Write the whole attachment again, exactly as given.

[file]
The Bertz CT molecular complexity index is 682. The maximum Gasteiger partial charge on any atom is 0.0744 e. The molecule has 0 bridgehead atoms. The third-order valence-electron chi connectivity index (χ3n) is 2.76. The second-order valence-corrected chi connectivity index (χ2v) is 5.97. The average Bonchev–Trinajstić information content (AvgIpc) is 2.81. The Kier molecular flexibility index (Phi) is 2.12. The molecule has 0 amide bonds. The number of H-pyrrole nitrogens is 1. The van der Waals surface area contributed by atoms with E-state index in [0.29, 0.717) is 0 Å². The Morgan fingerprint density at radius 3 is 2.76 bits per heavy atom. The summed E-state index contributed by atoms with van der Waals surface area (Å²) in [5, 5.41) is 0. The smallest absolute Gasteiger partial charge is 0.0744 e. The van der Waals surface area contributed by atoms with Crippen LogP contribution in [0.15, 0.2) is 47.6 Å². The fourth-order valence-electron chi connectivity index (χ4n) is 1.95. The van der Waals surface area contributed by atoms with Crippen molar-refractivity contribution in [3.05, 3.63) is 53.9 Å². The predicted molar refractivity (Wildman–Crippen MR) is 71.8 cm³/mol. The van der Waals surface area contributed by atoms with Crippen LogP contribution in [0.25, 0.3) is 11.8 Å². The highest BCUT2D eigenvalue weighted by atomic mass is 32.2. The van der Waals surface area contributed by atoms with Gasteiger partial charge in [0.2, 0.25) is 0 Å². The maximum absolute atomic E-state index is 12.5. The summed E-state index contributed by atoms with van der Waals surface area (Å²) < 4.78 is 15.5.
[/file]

The Bertz CT molecular complexity index is 682. The maximum Gasteiger partial charge on any atom is 0.0744 e. The molecule has 0 bridgehead atoms. The third-order valence-electron chi connectivity index (χ3n) is 2.76. The second-order valence-corrected chi connectivity index (χ2v) is 5.97. The average Bonchev–Trinajstić information content (AvgIpc) is 2.81. The Kier molecular flexibility index (Phi) is 2.12. The molecule has 0 amide bonds. The number of H-pyrrole nitrogens is 1. The van der Waals surface area contributed by atoms with E-state index in [0.29, 0.717) is 0 Å². The Morgan fingerprint density at radius 3 is 2.76 bits per heavy atom. The summed E-state index contributed by atoms with van der Waals surface area (Å²) in [5, 5.41) is 0. The smallest absolute Gasteiger partial charge is 0.0744 e. The van der Waals surface area contributed by atoms with Crippen LogP contribution in [0.15, 0.2) is 47.6 Å². The fourth-order valence-electron chi connectivity index (χ4n) is 1.95. The van der Waals surface area contributed by atoms with Crippen molar-refractivity contribution in [3.05, 3.63) is 53.9 Å². The predicted molar refractivity (Wildman–Crippen MR) is 71.8 cm³/mol. The van der Waals surface area contributed by atoms with Crippen LogP contribution in [0.25, 0.3) is 11.8 Å². The highest BCUT2D eigenvalue weighted by atomic mass is 32.2. The van der Waals surface area contributed by atoms with Gasteiger partial charge in [0.2, 0.25) is 0 Å². The maximum absolute atomic E-state index is 12.5. The summed E-state index contributed by atoms with van der Waals surface area (Å²) < 4.78 is 15.5.